I was very happy to read Marc Osofsky's very well reasoned and well written article about setting content free. In the early days at a company that I used to work at ;) we had a simmering debate about whether or not to require registrations to gain access to our white papers. As you might expect, the consultants (who joined the company because they got the concepts behind open source software and Web 2.0 and also wrote the white papers) wanted to make the white papers freely available. The sales organization, whose business process centered around processing leads, couldn't see the logic of not getting contact information whenever possible. For a long time the company had a required registration and our sales guys made qualification calls to "Superman" and "Mickey Mouse." Hey, a lead is a lead. Right? Actually, the sales guys did get frustrated as you can tell from this blog post.
Web 1.0 expanded markets by allowing traditional business models and practices to be less geographically constrained. With Web 2.0, communication has surpassed the point where it can be directly and centrally controlled. By producing good content, companies are able to extend their reach beyond the realm that they can actively participate in. People download things, try them out, blog about them, and talk about them in public and internal forums (physical and digital). If they like what you have to say and have problem that you can solve, they will find you. Maybe 1 in 10,000 contact you. That is pretty good if you are reaching millions. Furthermore, the 1 person that calls has already spent a lot of time pre-qualifying himself saving you a lot of work. A great example is all the companies that put their product videos on YouTube. I am seeing more software companies making their documentation available but there is a concern that their competitors will have access (as if they don't already).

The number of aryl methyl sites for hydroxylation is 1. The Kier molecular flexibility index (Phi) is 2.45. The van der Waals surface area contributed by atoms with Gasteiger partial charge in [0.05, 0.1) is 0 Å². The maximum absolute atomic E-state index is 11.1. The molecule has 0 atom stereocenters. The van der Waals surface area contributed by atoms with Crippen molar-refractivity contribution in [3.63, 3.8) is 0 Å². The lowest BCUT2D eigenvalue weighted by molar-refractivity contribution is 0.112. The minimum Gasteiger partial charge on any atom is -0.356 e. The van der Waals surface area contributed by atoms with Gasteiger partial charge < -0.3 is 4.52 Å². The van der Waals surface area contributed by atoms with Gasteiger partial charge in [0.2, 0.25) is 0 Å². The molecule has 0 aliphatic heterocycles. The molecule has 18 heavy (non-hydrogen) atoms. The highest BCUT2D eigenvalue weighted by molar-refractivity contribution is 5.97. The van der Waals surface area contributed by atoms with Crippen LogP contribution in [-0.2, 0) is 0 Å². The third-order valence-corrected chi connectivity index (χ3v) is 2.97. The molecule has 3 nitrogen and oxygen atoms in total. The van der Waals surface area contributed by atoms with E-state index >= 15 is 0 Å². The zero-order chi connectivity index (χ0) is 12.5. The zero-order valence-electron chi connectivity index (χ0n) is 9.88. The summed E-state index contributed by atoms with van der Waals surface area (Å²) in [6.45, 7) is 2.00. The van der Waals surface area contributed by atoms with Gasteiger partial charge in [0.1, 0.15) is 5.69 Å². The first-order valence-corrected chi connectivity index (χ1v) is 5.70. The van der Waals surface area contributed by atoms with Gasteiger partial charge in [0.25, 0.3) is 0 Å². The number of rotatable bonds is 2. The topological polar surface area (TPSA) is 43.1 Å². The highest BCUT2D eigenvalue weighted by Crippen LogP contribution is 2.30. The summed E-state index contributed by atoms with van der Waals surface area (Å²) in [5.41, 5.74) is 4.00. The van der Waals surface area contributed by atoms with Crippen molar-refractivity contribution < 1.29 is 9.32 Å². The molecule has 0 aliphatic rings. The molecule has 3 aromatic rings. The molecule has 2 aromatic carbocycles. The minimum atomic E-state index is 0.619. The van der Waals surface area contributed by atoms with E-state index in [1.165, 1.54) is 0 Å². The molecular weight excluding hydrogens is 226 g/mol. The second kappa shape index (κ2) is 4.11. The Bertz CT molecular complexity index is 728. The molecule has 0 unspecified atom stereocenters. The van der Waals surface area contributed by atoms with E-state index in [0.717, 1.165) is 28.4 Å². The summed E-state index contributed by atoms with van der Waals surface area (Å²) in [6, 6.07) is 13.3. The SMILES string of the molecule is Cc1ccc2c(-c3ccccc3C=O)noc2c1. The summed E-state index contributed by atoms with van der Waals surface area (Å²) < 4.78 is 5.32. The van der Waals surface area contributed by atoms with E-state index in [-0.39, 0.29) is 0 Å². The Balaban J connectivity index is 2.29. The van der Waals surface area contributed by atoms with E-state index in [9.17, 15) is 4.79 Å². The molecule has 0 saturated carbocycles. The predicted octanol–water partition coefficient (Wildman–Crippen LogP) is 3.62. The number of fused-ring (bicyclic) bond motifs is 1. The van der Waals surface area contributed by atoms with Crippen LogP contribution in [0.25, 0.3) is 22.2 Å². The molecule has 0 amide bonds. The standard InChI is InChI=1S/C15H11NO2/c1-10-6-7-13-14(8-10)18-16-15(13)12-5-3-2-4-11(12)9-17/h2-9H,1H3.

All this doesn't mean that you can forget all of your traditional prospecting work. That is, unless you have an amazing product that just sells itself. You need to keep a balance. Keep your sales guys getting their leads and working on them. Just don't constrain the power of your published information by controlling it with a pre-web mindset.